English Online student, Dosita, talks you through her advice (based on experience) on public speaking in English in her winning blog.
In the words of John F.Kennedy, “Public speaking is the art of diluting a two minute idea with a two hour vocabulary”.
And, I agree. But he makes it sound easier than it actually is.
Have you ever pretended to be confident while giving a speech despite trembling hands and a spiked heart rate? Yes? I’ve been in a similar situation. Let me tell you about it.
It was a scalding July morning in Tamil Nadu. I came out of the house, looked up at the sky and prayed the sun wouldn’t make me sweat on this all important day.
I was neatly dressed with carefully braided hair. My thoughts ping ponged from the weather forecast to the subject of my upcoming speech. I hoped to outwit everyone with an intriguing topic.
I got into my car and waved goodbye to my parents whilst they wished me luck. I was worried about having to creep along for hours in bumper to bumper traffic. Thankfully, I reached my college after only an hour. An hour and a half later, I found myself walking on stage.
I was welcomed by a restless audience so I had to come in strong to make sure I captured their attention. I recollected the speech-giving tips gained from my English classes and decided to use them.
First, I introduced myself in a loud voice and made sure to enunciate. This might sound obvious, but it’s hard to do when you have 150 people all staring at you.
Then I asked a beguiling question.
I put up a picture of a famous person, described them, and asked the audience to guess who they were. Despite all my efforts to engage the audience, it all kind of backfired because no one identified the celebrity. I had to break the awkward silence so I gave them a hint. A few people suggested a few (wrong) names, so finally I revealed the answer to the difficult riddle.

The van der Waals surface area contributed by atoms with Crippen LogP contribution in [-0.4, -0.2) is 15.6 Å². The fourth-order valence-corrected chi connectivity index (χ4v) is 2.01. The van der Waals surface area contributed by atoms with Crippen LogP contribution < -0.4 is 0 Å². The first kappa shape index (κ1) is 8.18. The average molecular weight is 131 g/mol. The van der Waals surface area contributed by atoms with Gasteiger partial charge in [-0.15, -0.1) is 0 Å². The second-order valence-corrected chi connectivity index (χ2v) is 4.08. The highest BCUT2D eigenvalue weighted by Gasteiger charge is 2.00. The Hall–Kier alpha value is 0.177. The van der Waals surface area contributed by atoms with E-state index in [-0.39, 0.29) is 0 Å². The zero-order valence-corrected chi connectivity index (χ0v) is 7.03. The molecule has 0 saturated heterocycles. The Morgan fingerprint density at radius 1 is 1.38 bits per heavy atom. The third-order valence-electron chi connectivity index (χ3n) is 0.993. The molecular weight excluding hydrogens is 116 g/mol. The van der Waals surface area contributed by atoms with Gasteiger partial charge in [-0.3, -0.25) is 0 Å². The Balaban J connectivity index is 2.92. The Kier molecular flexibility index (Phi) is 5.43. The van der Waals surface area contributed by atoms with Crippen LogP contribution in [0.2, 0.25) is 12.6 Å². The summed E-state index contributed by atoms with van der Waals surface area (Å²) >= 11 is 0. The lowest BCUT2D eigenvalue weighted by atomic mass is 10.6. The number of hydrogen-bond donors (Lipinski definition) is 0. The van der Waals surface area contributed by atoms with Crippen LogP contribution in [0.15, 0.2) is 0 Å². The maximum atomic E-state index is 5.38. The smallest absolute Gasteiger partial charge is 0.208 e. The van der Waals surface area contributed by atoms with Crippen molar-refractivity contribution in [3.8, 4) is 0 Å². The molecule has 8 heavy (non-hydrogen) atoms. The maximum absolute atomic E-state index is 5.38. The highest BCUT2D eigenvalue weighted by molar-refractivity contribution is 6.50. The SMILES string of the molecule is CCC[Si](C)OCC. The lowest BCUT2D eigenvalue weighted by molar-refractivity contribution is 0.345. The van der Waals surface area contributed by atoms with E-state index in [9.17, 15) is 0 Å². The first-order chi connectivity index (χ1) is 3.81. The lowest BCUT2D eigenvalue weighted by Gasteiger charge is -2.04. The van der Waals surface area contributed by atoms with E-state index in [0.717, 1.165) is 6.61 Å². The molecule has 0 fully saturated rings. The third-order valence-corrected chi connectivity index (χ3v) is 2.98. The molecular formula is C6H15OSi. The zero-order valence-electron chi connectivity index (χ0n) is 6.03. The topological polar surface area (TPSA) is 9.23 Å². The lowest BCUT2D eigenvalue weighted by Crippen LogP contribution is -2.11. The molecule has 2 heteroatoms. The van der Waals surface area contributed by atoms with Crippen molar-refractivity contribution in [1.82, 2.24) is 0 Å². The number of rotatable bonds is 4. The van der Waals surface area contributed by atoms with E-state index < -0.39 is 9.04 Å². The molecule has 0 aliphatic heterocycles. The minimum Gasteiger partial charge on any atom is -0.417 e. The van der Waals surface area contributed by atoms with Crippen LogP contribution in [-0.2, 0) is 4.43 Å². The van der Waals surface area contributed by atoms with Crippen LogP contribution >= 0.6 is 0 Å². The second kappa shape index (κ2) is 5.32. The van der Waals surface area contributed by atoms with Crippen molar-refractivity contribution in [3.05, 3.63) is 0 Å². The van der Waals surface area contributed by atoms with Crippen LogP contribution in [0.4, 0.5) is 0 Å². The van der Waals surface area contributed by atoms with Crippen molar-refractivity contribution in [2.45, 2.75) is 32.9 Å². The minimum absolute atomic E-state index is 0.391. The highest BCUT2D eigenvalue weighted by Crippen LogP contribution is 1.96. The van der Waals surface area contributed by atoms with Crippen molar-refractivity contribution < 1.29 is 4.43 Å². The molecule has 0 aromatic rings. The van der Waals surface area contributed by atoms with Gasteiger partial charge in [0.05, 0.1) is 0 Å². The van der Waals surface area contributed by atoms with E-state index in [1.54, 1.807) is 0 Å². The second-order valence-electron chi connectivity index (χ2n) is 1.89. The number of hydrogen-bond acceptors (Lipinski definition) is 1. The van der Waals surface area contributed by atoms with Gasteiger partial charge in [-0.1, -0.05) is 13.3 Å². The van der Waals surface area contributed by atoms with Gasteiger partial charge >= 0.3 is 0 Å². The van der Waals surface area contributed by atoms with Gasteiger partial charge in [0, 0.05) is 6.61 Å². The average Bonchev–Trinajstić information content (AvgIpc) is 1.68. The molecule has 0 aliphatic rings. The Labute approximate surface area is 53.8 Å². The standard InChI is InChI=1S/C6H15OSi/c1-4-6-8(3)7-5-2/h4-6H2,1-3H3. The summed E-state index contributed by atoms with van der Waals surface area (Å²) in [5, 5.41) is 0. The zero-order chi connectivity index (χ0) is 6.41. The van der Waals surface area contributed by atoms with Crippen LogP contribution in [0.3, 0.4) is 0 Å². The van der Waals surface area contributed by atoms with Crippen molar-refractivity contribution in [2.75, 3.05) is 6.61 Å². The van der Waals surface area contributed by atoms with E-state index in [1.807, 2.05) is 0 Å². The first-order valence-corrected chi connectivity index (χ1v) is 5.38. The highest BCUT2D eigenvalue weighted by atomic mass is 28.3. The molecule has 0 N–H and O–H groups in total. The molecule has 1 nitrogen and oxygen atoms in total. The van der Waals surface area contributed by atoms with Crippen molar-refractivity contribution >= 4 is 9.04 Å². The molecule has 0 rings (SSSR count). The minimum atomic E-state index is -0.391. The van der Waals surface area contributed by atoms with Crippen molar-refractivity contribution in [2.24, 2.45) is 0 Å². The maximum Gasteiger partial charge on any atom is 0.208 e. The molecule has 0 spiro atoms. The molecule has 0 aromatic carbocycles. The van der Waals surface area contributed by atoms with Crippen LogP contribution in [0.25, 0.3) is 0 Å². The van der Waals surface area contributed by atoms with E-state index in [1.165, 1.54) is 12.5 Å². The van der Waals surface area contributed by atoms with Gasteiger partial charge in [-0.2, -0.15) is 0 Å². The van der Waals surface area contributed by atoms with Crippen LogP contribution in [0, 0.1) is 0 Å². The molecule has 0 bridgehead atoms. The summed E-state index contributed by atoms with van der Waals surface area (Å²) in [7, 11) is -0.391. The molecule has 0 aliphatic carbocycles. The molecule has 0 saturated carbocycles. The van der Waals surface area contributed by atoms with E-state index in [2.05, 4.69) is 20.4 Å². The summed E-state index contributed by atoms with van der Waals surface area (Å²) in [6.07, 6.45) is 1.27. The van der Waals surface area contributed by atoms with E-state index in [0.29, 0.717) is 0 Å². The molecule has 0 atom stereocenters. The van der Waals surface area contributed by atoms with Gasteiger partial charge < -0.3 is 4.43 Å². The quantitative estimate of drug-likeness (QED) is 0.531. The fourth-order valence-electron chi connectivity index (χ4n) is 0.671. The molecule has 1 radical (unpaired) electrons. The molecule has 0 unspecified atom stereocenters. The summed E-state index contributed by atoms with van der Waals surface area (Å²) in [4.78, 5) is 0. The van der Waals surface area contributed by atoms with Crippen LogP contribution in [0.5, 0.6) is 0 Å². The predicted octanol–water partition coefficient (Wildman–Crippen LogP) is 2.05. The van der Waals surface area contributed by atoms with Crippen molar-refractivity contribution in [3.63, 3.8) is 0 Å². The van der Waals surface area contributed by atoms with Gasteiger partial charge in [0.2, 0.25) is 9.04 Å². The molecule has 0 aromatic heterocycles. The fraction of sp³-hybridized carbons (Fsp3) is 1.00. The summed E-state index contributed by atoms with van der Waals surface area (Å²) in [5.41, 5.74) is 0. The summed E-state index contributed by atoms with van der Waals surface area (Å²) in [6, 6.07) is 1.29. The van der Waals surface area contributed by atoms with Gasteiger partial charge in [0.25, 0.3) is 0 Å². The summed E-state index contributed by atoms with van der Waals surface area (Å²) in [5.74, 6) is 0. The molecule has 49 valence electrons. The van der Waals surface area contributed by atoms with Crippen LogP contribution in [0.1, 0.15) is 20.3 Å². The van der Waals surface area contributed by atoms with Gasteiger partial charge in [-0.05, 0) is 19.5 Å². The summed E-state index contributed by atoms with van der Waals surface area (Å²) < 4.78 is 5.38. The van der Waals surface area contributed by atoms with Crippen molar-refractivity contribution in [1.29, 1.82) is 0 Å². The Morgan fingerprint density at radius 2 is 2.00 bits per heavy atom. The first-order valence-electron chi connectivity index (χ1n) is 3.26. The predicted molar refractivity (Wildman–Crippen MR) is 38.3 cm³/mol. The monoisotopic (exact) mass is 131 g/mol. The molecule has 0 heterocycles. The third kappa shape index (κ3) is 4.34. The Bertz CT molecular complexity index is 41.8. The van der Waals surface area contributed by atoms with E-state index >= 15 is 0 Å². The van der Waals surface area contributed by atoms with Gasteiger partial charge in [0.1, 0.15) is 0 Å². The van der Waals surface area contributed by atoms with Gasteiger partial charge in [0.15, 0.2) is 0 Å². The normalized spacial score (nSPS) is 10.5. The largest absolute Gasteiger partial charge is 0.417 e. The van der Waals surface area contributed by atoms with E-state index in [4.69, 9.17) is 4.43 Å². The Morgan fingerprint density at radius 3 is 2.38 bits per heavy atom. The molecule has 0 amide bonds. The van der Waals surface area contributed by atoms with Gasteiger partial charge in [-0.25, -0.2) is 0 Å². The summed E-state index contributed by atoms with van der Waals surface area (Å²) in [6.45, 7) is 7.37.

The audience wondered why I’d shown them the Ukraine’s former president. My speech was about acne and the former Ukranian president suffered from one of it’s variants.
Unlike the other speakers, I was extremely anxious and my hands were trembling. I realised I had to conceal shaking like a leaf somehow, so I rested my hands on the table to prevent the audience from noticing.
I carried the audience through the presentation like a wave in the sea. I made eye contact all over the room. From time to time I adjusted my body position and used my hands to gesticulate. I focused on my tone and body language as well. At this point you should take notes. All these techniques will build a foundation for your speech and make you look confident.
Finally, to make sure my message had been delivered, I gave them a quiz. I put up pictures of famous people (like the actor who plays eleven from Stranger Things) and asked my audience to name the variants of acne that affects the people groups these celebrities represented. I even used 3D model animations!
Giving this speech helped me identify gaps in my subject knowledge and improve my speech giving skills.
If you can speak you can influence, if you can influence you can change lives. The success of your speech is judged not by the knowledge you communicate but by what the listener understands.
In short, to give a great speech:
- speak loudly
- calm trembling hands
- captivate your audience with a beguiling question
- watch body language and hand gestures
- use lots of celebrity photos
- give the same level of energy throughout your speech, to make sure your audience doesn’t get bored.
I hope my story has inspired you and will help you with future public speaking!